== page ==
From left to right, Kevin Slattery, Wes Henson and Dave Evans, all with the USACE Carlyle Lake Project, tow the GREON buoy to its deployment site on Carlyle Lake.GODFREY – The National Great Rivers Research and Education Center (NGRRECsm) deployed its seventh buoy in the Great Rivers Ecological Observatory Network (GREONsm) on Carlyle Lake on May 6, 2015.

The deployment was made possible with the help and collaboration of the U.S. Army Corps of Engineers (USACE) Carlyle Lake Project Office.

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The GREON buoy will house water quality and weather monitoring equipment and is part of a larger network of scientific water quality monitoring buoys being deployed throughout the Upper Mississippi River basin.

The Lake Carlyle buoy will help identify climatic and water quality conditions that cause periodic algal blooms in the lake. A partnership between NGRRECsm, the USACE and Saint Louis University Biogeochemist Lisa Chambers make these research efforts possible.

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The buoy will be in place through the summer and fall, but will be removed before the first hard freeze. During that time, it will continuously monitor a suite of water quality parameters including dissolved oxygen, temperature, water clarity, phytoplankton abundance, dissolved organic matter and nitrate concentration. These are important variables that are directly linked to the habitat quality of aquatic species. Data from the station will be available online at NGRREC’s Great Lakes to Gulf Observatory,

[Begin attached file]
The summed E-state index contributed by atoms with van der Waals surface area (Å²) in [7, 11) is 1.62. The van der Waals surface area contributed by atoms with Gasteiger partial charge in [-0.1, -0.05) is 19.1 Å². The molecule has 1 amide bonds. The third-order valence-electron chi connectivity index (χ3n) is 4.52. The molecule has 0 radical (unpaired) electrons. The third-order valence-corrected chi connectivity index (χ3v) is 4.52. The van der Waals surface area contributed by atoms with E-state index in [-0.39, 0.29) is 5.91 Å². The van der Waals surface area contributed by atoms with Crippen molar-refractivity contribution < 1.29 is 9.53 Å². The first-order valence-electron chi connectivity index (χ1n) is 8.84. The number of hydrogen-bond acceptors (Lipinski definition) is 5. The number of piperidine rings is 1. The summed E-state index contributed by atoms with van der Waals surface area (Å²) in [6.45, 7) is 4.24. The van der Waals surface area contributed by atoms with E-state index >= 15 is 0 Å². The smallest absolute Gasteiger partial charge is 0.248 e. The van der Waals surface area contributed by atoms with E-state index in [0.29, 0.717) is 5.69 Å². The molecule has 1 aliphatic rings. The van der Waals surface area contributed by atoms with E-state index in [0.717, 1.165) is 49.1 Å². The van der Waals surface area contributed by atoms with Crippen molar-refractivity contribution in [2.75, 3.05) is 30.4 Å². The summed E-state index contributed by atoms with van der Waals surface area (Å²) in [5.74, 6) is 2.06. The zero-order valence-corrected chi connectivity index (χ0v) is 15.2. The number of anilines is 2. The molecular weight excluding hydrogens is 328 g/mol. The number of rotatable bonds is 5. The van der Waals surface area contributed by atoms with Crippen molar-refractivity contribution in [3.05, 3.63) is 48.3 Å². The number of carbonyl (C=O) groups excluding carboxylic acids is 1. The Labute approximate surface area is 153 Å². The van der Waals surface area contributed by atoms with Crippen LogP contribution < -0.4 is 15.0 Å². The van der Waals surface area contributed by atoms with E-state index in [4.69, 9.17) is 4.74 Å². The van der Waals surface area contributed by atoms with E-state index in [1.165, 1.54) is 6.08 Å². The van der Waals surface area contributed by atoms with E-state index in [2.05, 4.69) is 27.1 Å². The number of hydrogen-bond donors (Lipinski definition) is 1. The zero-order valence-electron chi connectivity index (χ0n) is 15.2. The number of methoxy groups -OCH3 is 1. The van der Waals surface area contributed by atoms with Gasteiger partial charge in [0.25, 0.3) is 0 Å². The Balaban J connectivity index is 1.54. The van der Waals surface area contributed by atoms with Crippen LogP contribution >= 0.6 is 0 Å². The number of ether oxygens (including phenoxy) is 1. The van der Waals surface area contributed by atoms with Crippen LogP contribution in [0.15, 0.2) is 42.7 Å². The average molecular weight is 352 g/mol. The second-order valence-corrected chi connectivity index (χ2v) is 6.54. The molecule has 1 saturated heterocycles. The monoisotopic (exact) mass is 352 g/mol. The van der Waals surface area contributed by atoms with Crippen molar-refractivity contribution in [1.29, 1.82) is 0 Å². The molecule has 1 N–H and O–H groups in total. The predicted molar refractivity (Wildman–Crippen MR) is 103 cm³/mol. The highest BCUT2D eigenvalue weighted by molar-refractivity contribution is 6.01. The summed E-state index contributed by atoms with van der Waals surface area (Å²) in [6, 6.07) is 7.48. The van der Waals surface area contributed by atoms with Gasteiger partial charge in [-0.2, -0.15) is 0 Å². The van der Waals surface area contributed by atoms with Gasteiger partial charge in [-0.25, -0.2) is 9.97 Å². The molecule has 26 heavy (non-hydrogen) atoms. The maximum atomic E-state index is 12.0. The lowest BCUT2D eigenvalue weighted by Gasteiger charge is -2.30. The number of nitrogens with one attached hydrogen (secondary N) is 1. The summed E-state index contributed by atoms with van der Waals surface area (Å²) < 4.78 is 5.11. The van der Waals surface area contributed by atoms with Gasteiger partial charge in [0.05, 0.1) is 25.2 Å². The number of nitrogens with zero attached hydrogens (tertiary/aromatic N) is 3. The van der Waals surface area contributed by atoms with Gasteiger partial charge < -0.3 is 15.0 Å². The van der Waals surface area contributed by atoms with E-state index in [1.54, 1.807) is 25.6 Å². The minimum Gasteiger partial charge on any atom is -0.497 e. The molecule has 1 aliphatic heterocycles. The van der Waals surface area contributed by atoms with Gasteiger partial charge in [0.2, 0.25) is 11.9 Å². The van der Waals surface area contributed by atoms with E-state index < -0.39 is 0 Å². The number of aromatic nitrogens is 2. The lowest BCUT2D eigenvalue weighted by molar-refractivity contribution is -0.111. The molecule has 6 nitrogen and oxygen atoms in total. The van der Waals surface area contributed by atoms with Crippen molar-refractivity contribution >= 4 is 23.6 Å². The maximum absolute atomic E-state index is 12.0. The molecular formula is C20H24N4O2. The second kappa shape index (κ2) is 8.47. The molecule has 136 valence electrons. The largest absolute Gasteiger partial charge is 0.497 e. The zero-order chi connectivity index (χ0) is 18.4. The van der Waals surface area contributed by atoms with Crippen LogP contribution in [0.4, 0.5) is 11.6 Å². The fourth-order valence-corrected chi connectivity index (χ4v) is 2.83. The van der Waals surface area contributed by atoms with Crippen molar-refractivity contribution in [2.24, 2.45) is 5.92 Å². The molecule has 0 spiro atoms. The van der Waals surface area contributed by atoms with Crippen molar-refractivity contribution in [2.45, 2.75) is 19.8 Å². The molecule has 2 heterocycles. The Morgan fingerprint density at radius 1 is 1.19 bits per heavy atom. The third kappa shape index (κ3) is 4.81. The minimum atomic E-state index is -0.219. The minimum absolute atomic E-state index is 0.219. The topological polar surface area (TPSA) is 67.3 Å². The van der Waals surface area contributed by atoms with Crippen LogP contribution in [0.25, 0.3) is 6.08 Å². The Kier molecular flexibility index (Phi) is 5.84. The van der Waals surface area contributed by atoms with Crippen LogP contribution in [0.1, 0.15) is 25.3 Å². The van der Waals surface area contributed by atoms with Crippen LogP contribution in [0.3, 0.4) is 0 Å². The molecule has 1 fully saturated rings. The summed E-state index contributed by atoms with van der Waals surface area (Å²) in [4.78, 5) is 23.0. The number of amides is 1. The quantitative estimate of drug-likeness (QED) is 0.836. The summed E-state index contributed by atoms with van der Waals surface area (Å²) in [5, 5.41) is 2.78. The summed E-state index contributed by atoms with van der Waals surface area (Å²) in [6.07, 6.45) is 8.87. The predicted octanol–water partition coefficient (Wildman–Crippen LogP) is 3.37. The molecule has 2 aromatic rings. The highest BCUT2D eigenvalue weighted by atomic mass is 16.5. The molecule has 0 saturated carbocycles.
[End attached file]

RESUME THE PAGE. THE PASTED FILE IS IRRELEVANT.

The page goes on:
The monitoring station is marked with reflective tape and lights for nighttime visibility. The USACE will place warning buoys near the GREONsm unit to help boaters remain a safe distance from the unit, which contains fragile scientific equipment.

For further information, contact NGRRECsm Watershed Scientist John Sloan at or (618) 468-2820.

The National Great Rivers Research and Education Center is a partnership of Lewis and Clark Community College and the University of Illinois at Urbana-Champaign.

NGRRECsm aspires to be a leader in scholarly research, education and outreach related to the interconnectedness of big rivers, their floodplains and watersheds, and the people who use them. For more information, visit

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